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Newspaper Archive of
The Hogansville Herald
Manchester, Georgia
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March 30, 2000     The Hogansville Herald
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March 30, 2000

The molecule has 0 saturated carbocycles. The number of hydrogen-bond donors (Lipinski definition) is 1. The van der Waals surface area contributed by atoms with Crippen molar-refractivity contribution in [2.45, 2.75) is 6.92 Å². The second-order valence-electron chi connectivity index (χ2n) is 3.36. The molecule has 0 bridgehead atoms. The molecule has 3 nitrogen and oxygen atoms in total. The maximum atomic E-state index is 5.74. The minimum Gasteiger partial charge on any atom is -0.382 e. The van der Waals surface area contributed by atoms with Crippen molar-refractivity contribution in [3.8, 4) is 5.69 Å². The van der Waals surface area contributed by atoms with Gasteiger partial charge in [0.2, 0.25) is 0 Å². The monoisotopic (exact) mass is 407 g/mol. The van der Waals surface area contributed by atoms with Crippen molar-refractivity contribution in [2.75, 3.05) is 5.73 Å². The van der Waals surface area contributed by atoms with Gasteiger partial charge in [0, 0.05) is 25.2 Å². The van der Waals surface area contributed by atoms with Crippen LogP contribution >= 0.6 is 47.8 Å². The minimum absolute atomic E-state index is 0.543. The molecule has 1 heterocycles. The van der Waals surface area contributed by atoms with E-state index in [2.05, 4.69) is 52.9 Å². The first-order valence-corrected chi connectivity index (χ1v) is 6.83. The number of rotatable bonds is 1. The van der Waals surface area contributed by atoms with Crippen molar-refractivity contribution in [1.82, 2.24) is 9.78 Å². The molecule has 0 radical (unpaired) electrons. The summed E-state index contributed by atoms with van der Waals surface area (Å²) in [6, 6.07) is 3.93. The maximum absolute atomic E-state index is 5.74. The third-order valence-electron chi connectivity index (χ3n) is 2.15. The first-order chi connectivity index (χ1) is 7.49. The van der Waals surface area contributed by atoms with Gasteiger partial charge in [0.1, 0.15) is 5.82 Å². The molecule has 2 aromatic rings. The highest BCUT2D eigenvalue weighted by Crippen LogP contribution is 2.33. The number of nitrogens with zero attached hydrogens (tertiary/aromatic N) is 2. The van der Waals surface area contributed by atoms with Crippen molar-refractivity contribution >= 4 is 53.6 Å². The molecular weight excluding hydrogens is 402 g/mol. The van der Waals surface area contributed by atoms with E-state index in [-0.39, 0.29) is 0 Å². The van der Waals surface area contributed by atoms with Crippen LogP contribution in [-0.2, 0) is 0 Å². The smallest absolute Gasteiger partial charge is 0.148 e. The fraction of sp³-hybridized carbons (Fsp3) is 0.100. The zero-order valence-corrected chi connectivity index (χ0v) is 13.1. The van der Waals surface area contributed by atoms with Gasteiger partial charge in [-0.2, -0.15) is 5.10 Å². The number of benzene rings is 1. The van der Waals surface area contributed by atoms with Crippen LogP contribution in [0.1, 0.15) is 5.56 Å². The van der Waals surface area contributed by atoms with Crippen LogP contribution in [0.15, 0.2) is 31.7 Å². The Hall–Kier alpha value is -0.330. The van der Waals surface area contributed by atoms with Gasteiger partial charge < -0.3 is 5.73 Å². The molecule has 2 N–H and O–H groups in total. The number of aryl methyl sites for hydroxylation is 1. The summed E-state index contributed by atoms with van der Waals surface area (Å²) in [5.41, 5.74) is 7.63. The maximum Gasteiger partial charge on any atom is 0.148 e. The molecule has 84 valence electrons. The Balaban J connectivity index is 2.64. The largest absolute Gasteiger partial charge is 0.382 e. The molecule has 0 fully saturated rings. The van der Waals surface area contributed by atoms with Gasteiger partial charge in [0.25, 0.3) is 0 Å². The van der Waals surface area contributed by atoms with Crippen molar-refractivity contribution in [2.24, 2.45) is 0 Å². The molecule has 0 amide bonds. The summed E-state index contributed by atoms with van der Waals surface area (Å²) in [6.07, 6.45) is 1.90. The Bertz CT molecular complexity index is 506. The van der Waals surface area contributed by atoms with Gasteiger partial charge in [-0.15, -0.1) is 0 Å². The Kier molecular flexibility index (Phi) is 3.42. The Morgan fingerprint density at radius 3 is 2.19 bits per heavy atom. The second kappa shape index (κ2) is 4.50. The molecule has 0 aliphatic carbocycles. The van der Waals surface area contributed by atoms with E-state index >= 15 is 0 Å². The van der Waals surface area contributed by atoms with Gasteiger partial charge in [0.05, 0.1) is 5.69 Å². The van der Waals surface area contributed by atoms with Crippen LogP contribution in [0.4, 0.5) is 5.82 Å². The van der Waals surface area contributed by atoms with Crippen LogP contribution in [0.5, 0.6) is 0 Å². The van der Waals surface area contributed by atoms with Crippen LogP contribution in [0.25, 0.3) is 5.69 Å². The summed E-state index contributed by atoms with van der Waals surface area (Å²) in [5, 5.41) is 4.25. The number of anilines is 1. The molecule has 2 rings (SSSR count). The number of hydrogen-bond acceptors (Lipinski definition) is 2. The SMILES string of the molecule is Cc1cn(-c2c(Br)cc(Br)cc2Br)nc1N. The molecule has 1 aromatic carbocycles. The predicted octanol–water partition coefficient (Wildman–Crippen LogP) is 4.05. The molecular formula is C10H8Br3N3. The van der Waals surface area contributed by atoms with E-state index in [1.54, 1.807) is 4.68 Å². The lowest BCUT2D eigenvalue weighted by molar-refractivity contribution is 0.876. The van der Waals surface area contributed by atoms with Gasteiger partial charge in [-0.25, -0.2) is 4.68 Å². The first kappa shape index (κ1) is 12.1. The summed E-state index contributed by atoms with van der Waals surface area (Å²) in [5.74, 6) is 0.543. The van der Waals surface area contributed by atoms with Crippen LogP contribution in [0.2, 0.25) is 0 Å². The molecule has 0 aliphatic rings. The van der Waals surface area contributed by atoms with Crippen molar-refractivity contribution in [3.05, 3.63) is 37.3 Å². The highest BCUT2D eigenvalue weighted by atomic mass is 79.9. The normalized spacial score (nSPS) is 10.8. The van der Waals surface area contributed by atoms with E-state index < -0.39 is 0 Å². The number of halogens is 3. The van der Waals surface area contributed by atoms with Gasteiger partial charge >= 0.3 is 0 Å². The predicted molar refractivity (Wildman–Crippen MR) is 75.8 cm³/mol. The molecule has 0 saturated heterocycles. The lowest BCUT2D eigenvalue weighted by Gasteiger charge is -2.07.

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The "lie , / . kJ 411 JIM CLAYBURN PO BOX 1648 TIFTON GA 31793-1648 FOR AInU 310 22 Formerly The Hogansville Herald Received Each Week in 4,000 Homes in the HogansviUe-GrantviUe Area PRSRT STD AUTO U. S. POSTAGE PAID HOGANSVILLE, GA PERMIT NO. 35 E AIR! - Spring is just around the corner and with it comes the gardening season up and spruce up around the home. Inside The Hogansville Home News this week, that will give you all the information you need to get ready for the Spring season. Azaleas in the photograph above were captured on film by Hogansville Home News Michael C. Snider at Callaway Gardens in Pine Mountain. Spring Break erway at RWSIR fifth straight year, a spring break not the same as Daytona but a destination the Alternative Program in which from all over the breaks at rather than congre- more traditional sites is the where stu- Illinois State University of New Hampshire Technical College and New Institute the last two projects as re- covered cleaning the cleaning out and trees many roadways, as well as assisting with evening shifts in physica ! therapy and recreation at both the Medical Rehabilitation and Vocational Rehabilitation Units. Heading up the program at Roosevelt Institute is Nancy Jones, the grounds mair, tenance manager, whose five-person staff benefits immeasurably from the service theyi receive }throught*h, Alternative Spring Brdak each March. This year, ,50 students (26 last week and 24 this week) and their team leaders from the four previously mentioned schools will complete over 2,100 hours of com- munity service at the Institute. According to Ms. Jones, they raise their own transportation funds and receive free room and board while staying in cottages at RWSIR. "It really helps us get things done we wouldn't normally have the time or manpower to accom- plish," she said. "Every year I develop a work schedule before they get here and they come in and enjoy working together to make a difference. They interact with the patients, students and staff, and we all have a great time working together and getting to know each other." Erica Brittain, aphysiealther- apy major from Wichita and the University of Kansas, indicated she enjoys the idea of "doing something good" with her free time, and Heidi Smith, an early childhood development major from New Hampshire Technical Institute by way of Bow, N.H., said, "I like to do volunteer work and this also gave me the oppor- tunity to travel and see a differ- ent part of the country. I really like that part, too." In fact, Alternative Spring Break has been so successful at RWSIR that Roosevelt Institute is being considered as a possible location for a June training con- ference called 'Break, Away.' "It would bring in site leaders from all over the country for mandato- ry training, so just being consid- ered says a lot about the job we've done here," Ms. Jones said. "It's a big compliment to my crew, the Institute and everyone involved. ,,- = UOENTsTAKING PART in the Alternative Spring Break program at Roosevelt Institute ng the RWSIR roadways as part of more than 2,100 hours of community service at The "i !ast two weeks. It's the fifth straight year Roosevelt Institute has taken part in the pro- nvolves visiting college students at various sites coast-to-coast Home Renovation Sparks Controversy By Bryan Geter Associate Editor After seeing the beauty, charm and tranquility of Hogansville, as well as the inviting streetscape, Brian Christner said he decided to move his family from Sandy Springs more than a year ago. "We were drawn not only by the streetscape, but more importantly the prospects for Hogansville's future," he said. "We wanted to be part of this renaissance." Very content living in the "City of Friendly People", Christner realized his present house would not be large enough to accommodate his family. So, when the house at 811 East Main Street was put on the market, Christner pur- chased it with the intentions of renovating it and "raising" his family there. THE HOGANSVILLE City Council approved a plan that would allow for an addition to be constructed on the left side of the one-story house at the February 3 council meeting. Christner found the house to be more deteriorated than anticipated when he began ren- ovations. The home was infest- ed with termites and damages were found from a previous fire, ........ Christner altered the orig- inal plans somewhat, attempt- hag to add an upstairs bedroom. Since this house is in Hogansville's Historic District, members of the Historic Commission, Suzanne Cook and Joan DeMarrais, asked City Manager David Aldrich to have all work stopped until the city council could meet and discuss the ren- ovations. COUNCILMAN LARRY Dorrough suggested allowing the Troup County Building Inspector to visit the home and make recommendations on the renovation project. "It was my impression that we would all abide by Mr. Dobbs' recommendation," Christner said after learning the council voted to stop the renovation project. Dobbs met with Cook and DeMarrais of the Historical Commission, Christner's wife, Sheila Christner, and her father, who is heavily involved with the renovation project, on March 22. After the inspection, Dobbs stated all work had exceeded building code standards and the work should be allowed to continue on the home. Dobbs agreed that some alterations had to made on the home due to the hidden fire damage and informed the city of his findings. Dobbs noted the front por- tion of the roof on the home was being preserved in a man- ner that would keep the front of the home from being altered. He stated due to the two- story addition being con- strueted on the rear, it will be higler in elevation than the front of the original residence. "I was shown the drawing of the addition that had been superimposed on a photograph of the residence," Dobbs said. "The owner's plan is to create a double gable look with the rear (new) gable over addition being on the same roof pitch and one side of the roof being on the same plane as the front (existing) gable." Dobbs also indicated the construction currently under- way is adequate and at is meet- ing all required construction codes. The Hogansville Historic Preservation Commission argues that even though Dobbs found the structure to be sound, he is not an architect and is not qualified to discuss any his- toric significance of the home. The Historic Commission with members DeMarrais, Cook, Jane Strain and Render Parham present, unanimously voted not to approve an Application for Approval for the second story addition on the home. Council Denies Building Permit By Bryan Geter Associate Editor The Hogansville City Council voted 3-2 at a called meeting Monday to deny a building permit to Brian Christner of 811 East Main Street that would allow reno- vations being done to his home to continue. Councilmen Larry Dorrough and Ezra Whitmore voted in favor of issuing the permit. Councilman Jimmy Jackson was hesitate, but final- ly joined Councilpersons Jean Crocker and Jean Harris in a vote to deny the permit. Mayor Wilson St. Clair voiced his opinion strongly in favor of the permit. "He (Christner) brought a real lemon and is trying to make it livable," St. Clair said. St. Clair said the city could- n't afford another lawsuit, not- hag it appeared as though if the permit was denied the city could find themselves in court defending its decision. Whitmore said he feels Christner had not made a good decision in violating the guide- lines set by the council. St. Clair agreed saying, 'they know they did wrong.' SUZANNE COOK, a mem- ber of the Historic Society, told the council the owners of the home continued work on the home after being told by the council to halt construction until a decision could be made. The council was presented with photographs ahowing work being done and told these pho- tographs were taken after Christner was ]told to halt the renovation project. "There is another upstairs room being added," she said. "The work is continuing and some additional work is being done." Christner denied the alle- gations, stating the pho- tographs were not taken when the Historical Committee indi- cated. He also waved the ordi- nance toward the council say- ing the historical society could not pick and choose what they wanted and didn't want. JOAN DEMARRAIS, chair- man of the Historic Society Commission, said that every- one's interests could be accommodated if the work con- tinued in the right manner. "They have set a bad exam- ple for others to follow," she said. "They haven't followed directions or guidelines." "The Troup County Building Inspector told me if he was on the Historic Society Committee he would approve the permit to .allow the renova- tion to continue," Christner said. CHRISTNER WARNED the council that things could get "a little nasty" before this was over. Christner said he made a mistake by purchasing a home in the Historical District. Shelia Christner told the council as far as she knew the home "was not a historical home." Harris asked if the founda- tion of the house could support two stories. Dorrough said he had already asked Dobbs and was told the foundation was strong enough to support the addition. "Facilitate if you will." Cook said, "If you override us that will be okay. There is no need for this chicken fight." Whitmore said he failed to see anything to hinder the con- struction. DeMarrais told the council to approve the building permit and let the work continue. "In the future, do it right," she said to Christner. Tip by Informant Results in Arrest A Hapeville man is facing charges of possession of sus- pected cocaine with intent to distribute, after Troup County Sheriff's deputies executed a Search warrant at a Hogansville home recently. Cecil Lamar Robinson, 53, of Hapeville was arrested and charged him with possession of suspected cocaine with intent to distribute and felony obstruction of an officer after a search war- rant was executed at 205 Holmes Street in Hogansville on Friday, March 24. AGENTS LEARNED through an informant, Robinson was trav- eling from the Atlanta area to his mother's home (Lilla Mac Robinson), and drugs could be found on the premises. After agents conducted a sur- veillance of the residence, they witnessed Robinson making three suspected drug transac- tions from the home. When officers executed the warrant, they ordered Robinson to lie down. Officers stated he refused to do so and a struggle ensued. According to police reports, Robinson attempted to remove a ball of tin foil from his pockets and place it in his mouth during the struggle. Agents were eventually able to subdue Robinson and recover the tin foil. Inside the ball of foil, agents discovered 173 rocks of suspect- ed crack cocaine and 19 bags of suspected cocaine. Officers estimated the approximate street value of the suspected drugs at approximate- ly $4,00o. MEDICAL RESPONSE crews were called for on scene to treat injuries sustained during the struggle. Robinson was taken to the hospital by deputies, where he was treated and released. Robinson was then transport- ed to the Troup County Jail where he is being held without bond. --Brian Geter